Virtuoso classical cellist Jo Quail has enjoyed plenty of collaborations with extreme metal acts and is clearly unfazed by their boisterous audience, who reciprocate with the kind of energy unlikely to be found in a formal recital. That’s because we find much to enjoy in the darkness, eeriness and occasional heaviness of her uneasy listening compositions. It’s pin-drop quiet in the Fleece while she plays, with unrestrained whoops and bellows restricted to conclusion of each of the four lengthy compositions she crams into her 45 minute support slot.
Quail plays everything live, making use of loops and an array of additional effects pedals to coax a remarkable variety of sounds from her instrument, from the percussive to the mournful. Occasionally, alas, all this technology fails her, as at the conclusion of opener White Salt Stag, which mysteriously fizzles rather than building the intended crescendo from its layers of sound. She quickly recovers her composure with Gold, while the pleasingly doomy, occasionally Krautrocky Mandrel Cantus – at a mere 11 minutes the shortest piece on her new Exsolve album – provides plenty of room for extemporising.
She returns to lurk at the back of the stage when regular collaborator Amalie Bruun – aka Myrkur – pitches up with a decidedly laid-back, mostly acoustic opening Folkesange set. The musicians are seated and olde worlde filament bulbs provide pulsating illumination as Myrkur whisks us on a Scandinavian road trip through traditional folk songs spanning Norway, Sweden and her native Denmark, eventually taking a turn for the Fairporty as she winds up in Scotland for The House Carpenter. She even plays bizarre Swedish stringed instrument the nyckelharpa at one point. It’s a fabulous showcase for her stunning high, clear voice, and any fear of the solemnity and ossification that infects the trad folk genre is dispelled by an unexpected detour into Lullaby of Woe from, er, The Witcher computer game.
But hang on a minute. We’ve been at a metal show for the best part of two hours now and nobody’s even picked up an electric guitar. No worries – here’s an ominous doomy chord while Amalie exits for a swift costume change and application of slap. The stage lights flicker into action and the musicians return in their Sunn O)))-style hoods. That colossal chug of The Serpent then introduces the black metal set, with much synchronised headbanging, air-punching and horns-throwing. This gives Ms. Bruun an opportunity to unleash her full vocal range, which takes in yelps, banshee shrieks and a feral, vocal cord-lacerating growl that would give Alicia White-Gluz a run for her money.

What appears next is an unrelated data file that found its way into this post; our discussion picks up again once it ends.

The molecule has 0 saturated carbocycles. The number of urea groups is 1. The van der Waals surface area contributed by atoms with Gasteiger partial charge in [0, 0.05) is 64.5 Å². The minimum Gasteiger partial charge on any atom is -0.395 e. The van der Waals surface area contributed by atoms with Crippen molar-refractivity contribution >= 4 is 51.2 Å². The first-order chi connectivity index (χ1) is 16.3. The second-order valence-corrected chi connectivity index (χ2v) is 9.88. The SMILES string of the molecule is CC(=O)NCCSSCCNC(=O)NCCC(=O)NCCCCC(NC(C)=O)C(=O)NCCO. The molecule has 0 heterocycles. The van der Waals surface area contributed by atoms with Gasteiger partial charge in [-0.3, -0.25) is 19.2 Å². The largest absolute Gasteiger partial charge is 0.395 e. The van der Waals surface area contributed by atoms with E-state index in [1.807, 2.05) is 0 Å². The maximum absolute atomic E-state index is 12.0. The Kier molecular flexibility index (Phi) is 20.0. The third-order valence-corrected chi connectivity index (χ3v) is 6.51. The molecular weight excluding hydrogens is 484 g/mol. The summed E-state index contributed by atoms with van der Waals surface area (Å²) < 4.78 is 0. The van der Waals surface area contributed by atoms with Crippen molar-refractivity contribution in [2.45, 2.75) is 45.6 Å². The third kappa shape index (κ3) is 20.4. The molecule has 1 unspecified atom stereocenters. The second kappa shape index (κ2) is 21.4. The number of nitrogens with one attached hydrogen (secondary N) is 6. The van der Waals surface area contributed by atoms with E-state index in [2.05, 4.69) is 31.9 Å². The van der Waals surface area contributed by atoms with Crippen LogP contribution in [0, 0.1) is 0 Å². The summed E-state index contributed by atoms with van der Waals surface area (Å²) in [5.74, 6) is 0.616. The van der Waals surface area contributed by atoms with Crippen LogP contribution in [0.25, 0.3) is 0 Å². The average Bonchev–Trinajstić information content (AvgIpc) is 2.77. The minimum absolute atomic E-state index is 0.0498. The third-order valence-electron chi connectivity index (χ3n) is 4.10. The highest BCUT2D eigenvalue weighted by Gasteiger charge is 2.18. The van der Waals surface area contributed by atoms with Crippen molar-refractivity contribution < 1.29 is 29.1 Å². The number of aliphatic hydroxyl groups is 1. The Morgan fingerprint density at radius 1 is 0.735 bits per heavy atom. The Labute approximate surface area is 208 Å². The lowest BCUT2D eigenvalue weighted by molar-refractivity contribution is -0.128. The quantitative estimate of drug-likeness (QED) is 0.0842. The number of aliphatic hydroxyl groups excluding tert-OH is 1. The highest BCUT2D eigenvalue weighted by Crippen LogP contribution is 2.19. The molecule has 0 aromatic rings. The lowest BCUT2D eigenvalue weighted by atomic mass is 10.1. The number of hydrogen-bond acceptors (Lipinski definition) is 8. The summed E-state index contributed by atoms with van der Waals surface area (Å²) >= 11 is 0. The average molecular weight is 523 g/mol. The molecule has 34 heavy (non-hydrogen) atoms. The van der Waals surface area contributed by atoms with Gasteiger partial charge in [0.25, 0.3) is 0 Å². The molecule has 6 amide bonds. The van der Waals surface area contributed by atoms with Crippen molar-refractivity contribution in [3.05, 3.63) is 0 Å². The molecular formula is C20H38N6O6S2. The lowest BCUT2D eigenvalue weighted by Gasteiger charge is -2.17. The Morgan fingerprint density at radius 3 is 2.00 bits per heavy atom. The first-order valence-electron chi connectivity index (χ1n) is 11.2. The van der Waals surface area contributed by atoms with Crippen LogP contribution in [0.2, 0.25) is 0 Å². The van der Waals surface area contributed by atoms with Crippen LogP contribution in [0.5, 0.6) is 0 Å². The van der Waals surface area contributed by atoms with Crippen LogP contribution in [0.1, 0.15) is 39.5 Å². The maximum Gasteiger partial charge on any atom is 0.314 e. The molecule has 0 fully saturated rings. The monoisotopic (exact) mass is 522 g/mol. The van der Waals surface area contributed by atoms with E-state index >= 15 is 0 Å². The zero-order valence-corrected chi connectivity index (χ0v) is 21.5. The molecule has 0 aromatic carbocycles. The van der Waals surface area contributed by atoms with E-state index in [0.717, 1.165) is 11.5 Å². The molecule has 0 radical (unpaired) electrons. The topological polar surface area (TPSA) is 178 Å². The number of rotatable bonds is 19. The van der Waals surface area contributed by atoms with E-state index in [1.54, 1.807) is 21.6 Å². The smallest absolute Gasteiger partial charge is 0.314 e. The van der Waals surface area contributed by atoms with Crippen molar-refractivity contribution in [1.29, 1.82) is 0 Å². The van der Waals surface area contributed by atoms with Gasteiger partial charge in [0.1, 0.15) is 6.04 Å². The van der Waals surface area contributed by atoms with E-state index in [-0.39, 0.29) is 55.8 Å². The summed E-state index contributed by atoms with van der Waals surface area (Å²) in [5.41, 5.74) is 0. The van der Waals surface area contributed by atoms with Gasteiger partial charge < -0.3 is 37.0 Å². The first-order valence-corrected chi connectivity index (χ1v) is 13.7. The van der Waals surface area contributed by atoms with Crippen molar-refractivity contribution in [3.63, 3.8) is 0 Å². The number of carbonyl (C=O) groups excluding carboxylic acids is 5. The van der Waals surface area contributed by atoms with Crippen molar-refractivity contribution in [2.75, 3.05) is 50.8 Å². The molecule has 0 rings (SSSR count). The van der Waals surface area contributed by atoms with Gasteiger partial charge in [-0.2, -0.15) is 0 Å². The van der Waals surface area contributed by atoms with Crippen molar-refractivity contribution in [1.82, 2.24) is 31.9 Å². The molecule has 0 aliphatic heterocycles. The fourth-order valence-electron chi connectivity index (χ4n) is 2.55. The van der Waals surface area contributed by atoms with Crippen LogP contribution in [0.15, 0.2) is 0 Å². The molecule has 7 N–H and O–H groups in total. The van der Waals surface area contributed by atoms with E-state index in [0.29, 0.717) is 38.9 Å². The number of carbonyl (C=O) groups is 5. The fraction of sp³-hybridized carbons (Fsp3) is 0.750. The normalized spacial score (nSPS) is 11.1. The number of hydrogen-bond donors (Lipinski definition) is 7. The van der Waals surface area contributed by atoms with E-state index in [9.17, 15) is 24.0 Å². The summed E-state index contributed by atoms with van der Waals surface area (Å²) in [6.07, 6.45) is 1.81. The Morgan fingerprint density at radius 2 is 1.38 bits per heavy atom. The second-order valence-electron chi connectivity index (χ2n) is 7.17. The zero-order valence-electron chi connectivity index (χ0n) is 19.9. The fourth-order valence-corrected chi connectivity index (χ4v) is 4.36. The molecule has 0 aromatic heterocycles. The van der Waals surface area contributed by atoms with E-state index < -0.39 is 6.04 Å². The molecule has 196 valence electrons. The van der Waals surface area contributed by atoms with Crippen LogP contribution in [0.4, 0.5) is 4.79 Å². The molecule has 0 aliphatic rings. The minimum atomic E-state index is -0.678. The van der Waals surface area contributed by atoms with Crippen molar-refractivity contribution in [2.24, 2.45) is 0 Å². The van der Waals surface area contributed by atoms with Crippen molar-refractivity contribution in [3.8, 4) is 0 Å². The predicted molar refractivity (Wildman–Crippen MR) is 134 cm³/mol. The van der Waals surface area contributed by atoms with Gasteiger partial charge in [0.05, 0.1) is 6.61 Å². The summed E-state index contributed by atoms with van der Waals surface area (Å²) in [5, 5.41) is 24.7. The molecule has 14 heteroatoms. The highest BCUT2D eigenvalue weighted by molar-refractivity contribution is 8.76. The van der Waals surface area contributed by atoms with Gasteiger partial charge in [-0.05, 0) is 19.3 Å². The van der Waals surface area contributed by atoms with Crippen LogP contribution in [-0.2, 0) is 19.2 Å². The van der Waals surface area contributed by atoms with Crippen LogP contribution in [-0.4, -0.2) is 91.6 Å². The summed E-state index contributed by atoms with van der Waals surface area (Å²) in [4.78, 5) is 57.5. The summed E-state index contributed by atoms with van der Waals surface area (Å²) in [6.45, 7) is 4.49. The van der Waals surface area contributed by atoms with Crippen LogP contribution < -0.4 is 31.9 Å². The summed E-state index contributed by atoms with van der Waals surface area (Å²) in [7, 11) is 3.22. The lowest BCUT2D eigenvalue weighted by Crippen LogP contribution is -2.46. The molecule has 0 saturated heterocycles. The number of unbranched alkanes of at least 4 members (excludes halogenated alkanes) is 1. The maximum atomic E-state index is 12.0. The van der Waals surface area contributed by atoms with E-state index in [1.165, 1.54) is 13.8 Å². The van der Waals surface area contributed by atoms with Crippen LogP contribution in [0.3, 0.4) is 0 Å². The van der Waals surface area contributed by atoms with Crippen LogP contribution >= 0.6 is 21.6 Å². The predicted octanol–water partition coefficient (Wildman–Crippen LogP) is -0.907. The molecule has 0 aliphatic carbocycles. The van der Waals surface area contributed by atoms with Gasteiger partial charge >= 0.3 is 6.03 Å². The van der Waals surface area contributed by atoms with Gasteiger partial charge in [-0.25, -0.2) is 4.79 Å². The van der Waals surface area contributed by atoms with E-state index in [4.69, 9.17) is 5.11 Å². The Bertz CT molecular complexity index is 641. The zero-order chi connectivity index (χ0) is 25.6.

Much of the set is drawn from Metal Hammer‘s Album of the Year, Mareridt, though she delves back occasionally to M for the likes of Skøgen skulle dø (‘The Whore Had to Die’). Her music is at its best when she interweaves her two contrasting influences, notably on the haunting Ulvinde and her latest recording, Juniper, which closes the show. This is not as unlikely a combination as it might appear to the uninitiated; anyone who listens to a lot of black metal will attest that much of it is built upon folk melodies.
She’s also chattier than at her previous appearance in Bristol (supporting Epica at the Academy earlier this year), presumably because there are no time constraints this time, concluding many of these visceral aural assaults with a smile and a polite “Thank you”.
Modern classical music, traditional folk and black metal: we had to wait until December, but this was easily the most eclectic gig of the year.